‘Old horse’ Rangel hits the Harlem church circuit

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Charlie Rangel in Harlem. (AP Photo/Julie Jacobson)
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On the last Sunday of his final re-election campaign, Rep. Charlie Rangel visited seven Harlem churches, encouraging congregants to vote on Tuesday and emphasizing his long career in Congress.

“Lenox Ave. is gonna be in the House of Representatives,” he told the congregation at his last stop, Memorial Baptist Church, in the early afternoon.

He continued, “We’ve made this community so good that downtown has come uptown, and they’re trying to push us out of town.”

Rangel is trying to keep from being pushed out of Congress by a strong challenge from State Senator Adriano Espaillat, who came within about 1,000 votes of unseating Rangel two years ago. This year, Rangel has mounted a more vigorous campaign, touting his four decades in the House as a reason to give him one final term.

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At the end of his few minutes before the congregation at Memorial Baptist Church, he said the district shouldn’t trade “an old horse that keeps on winning” for “a colt that doesn’t know which way it is to the track.”

Rangel was introduced by Public Advocate Letitia James, who first gave thanks to “God, who is the head of my life and from whom all blessings flow,” and who brought greetings from her church, “Emmanuel Baptist Church in a faraway place called Brooklyn.”

“If anything should happen to Mayor Bill de Blasio, you’re looking at the next mayor of the City of New York,” she said, to cheers from the crowd, who she thanked for electing the Rev. Dr. Renee F. Washington Garner, the first female pastor at an established Harlem Baptist church. 

As she did yesterday, James lauded Rangel’s service in Korea.

“He battled for our freedom and our democracy. He battled for the right to let you kids say whatever you wanna say,” she said.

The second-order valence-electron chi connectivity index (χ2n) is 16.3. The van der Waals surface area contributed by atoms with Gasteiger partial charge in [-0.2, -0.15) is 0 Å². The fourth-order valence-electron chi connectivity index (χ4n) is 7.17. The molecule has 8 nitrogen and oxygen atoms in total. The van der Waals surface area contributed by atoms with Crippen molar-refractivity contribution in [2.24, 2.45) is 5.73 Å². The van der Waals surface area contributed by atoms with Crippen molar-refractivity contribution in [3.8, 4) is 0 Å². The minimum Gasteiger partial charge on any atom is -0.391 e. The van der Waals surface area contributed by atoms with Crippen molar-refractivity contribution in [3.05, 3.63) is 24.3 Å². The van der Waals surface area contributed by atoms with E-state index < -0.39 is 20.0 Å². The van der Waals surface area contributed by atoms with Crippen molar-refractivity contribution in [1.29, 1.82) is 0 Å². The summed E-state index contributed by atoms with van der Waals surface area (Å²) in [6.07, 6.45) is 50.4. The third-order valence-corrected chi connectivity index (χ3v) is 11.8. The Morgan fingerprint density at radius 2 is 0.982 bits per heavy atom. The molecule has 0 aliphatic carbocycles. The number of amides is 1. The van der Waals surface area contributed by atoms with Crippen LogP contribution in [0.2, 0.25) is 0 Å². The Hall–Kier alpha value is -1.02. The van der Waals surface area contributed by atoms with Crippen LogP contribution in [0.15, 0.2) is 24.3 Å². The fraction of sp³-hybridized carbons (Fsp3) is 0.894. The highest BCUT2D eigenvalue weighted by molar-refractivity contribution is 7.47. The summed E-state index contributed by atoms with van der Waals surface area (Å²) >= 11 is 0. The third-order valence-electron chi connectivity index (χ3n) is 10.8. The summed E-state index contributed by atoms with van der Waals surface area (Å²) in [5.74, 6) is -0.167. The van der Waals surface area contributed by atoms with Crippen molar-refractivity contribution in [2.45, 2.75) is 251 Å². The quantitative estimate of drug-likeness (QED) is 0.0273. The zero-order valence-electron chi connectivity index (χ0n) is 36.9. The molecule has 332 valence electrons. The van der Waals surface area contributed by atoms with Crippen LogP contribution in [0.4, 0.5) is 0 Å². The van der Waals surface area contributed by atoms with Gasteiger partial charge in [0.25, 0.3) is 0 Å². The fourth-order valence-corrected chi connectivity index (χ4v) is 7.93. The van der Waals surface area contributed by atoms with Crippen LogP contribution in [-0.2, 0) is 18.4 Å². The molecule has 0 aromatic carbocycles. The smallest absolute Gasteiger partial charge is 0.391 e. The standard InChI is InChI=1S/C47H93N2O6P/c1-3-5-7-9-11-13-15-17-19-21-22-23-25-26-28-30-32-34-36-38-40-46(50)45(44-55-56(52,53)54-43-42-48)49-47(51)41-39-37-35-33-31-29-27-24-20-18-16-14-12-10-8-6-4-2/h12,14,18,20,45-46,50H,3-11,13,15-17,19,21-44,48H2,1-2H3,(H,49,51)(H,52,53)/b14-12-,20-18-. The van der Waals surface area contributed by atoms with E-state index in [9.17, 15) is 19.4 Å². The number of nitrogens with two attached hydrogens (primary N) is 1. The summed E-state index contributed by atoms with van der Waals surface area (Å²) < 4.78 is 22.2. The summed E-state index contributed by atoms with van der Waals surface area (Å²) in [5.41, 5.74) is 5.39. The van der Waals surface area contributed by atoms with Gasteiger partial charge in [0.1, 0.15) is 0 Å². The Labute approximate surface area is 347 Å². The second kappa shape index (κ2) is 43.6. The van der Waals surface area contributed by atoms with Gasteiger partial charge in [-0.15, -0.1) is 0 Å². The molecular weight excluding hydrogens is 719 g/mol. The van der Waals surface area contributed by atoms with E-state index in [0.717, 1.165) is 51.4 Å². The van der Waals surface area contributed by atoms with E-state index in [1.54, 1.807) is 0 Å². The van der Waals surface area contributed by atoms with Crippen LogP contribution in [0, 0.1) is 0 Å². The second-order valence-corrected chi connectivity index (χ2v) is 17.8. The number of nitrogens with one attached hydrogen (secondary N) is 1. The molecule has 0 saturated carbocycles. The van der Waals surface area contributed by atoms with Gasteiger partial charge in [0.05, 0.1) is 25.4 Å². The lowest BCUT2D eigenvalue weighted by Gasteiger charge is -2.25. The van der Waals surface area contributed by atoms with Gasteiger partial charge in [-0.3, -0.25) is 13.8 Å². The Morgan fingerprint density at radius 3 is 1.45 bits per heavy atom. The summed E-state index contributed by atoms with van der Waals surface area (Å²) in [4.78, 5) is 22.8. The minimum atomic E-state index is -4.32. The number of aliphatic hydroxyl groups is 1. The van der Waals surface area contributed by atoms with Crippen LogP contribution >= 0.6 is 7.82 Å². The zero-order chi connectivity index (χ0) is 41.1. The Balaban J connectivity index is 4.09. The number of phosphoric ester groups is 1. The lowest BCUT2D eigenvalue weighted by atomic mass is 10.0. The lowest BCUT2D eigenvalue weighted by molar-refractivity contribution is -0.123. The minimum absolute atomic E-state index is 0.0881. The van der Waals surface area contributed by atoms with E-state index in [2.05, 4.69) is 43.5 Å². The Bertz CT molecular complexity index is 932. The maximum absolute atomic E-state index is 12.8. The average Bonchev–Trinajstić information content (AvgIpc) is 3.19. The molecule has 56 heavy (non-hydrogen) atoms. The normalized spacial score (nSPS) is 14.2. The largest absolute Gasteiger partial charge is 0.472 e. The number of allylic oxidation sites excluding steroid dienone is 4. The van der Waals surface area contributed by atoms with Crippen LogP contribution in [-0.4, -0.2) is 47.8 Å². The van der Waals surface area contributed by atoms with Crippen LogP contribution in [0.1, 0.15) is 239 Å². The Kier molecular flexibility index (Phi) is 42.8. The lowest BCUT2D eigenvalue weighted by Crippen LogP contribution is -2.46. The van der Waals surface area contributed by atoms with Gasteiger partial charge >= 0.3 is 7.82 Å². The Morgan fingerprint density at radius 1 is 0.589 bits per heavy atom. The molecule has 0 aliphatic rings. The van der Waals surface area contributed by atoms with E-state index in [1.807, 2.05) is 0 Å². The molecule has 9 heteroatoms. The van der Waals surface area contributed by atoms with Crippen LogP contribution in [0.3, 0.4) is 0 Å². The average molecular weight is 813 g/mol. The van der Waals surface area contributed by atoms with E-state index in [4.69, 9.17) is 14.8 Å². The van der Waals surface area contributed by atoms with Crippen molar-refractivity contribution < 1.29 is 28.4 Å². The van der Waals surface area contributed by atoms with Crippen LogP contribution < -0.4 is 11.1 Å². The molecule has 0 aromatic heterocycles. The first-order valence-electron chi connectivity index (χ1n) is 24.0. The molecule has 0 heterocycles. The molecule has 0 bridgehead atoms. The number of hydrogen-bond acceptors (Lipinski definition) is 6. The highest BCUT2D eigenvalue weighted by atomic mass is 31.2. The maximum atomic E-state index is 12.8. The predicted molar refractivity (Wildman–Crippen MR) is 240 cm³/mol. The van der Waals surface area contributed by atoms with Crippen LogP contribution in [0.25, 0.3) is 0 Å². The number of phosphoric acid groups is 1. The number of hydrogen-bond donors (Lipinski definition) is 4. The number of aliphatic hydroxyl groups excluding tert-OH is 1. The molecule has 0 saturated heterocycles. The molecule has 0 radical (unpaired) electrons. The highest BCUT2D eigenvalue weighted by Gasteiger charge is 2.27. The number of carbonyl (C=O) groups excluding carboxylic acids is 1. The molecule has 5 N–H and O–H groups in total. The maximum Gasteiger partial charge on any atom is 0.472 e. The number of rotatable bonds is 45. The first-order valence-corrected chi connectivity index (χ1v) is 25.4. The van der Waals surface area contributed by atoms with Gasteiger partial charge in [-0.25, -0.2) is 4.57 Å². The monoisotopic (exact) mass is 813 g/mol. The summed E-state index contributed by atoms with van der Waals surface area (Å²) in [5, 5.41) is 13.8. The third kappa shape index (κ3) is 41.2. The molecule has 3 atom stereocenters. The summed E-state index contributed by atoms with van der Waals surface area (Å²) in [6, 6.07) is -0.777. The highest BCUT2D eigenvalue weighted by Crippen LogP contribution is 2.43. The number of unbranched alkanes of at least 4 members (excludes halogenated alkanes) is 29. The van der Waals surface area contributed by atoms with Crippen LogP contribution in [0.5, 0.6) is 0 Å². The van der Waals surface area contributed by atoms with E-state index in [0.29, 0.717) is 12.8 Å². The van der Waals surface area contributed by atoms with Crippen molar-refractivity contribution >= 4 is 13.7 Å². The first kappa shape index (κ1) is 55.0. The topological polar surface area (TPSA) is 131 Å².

“Long before the tale of two cities,” she told the congregation, Rangel had introduced the Earned Income Tax Credit and worked for affordable housing, “so that we will not be priced out of our neighborhoods.”

“And so now on Tuesday, you have a opportunity,” she told the congregation, to re-elect “the Lion of Lenox Avenue who still roars.”

James also recognized Councilwoman Inez Dickens, who was present, for her work on Rangel’s campaign.

The Rev. Gardner paid tribute to Rangel, who sat front and center before the pulpit as she spoke.

“Not to take time from worship, but this is also a kind of worship. So many times we can get caught up and not realize that we could lose our community right before our eyes—amen,” she said. “We are at a crucial time, and a critical time in the life and the legacy of the Harlem community—amen.”

“You know this Tuesday is a very important day—amen,” she continued. “And so I’m not telling you what to do, I’m just letting you know, you know what you have.”

“I know that Congressman Rangel has been a friend to us,” she said to her congregation, “and he’s been a friend to the Harlem community.”

Rangel exited to cries of “Amen!” After he did, the Rev. Gardner told her congregation, “He just left his donation up here on the pulpit.”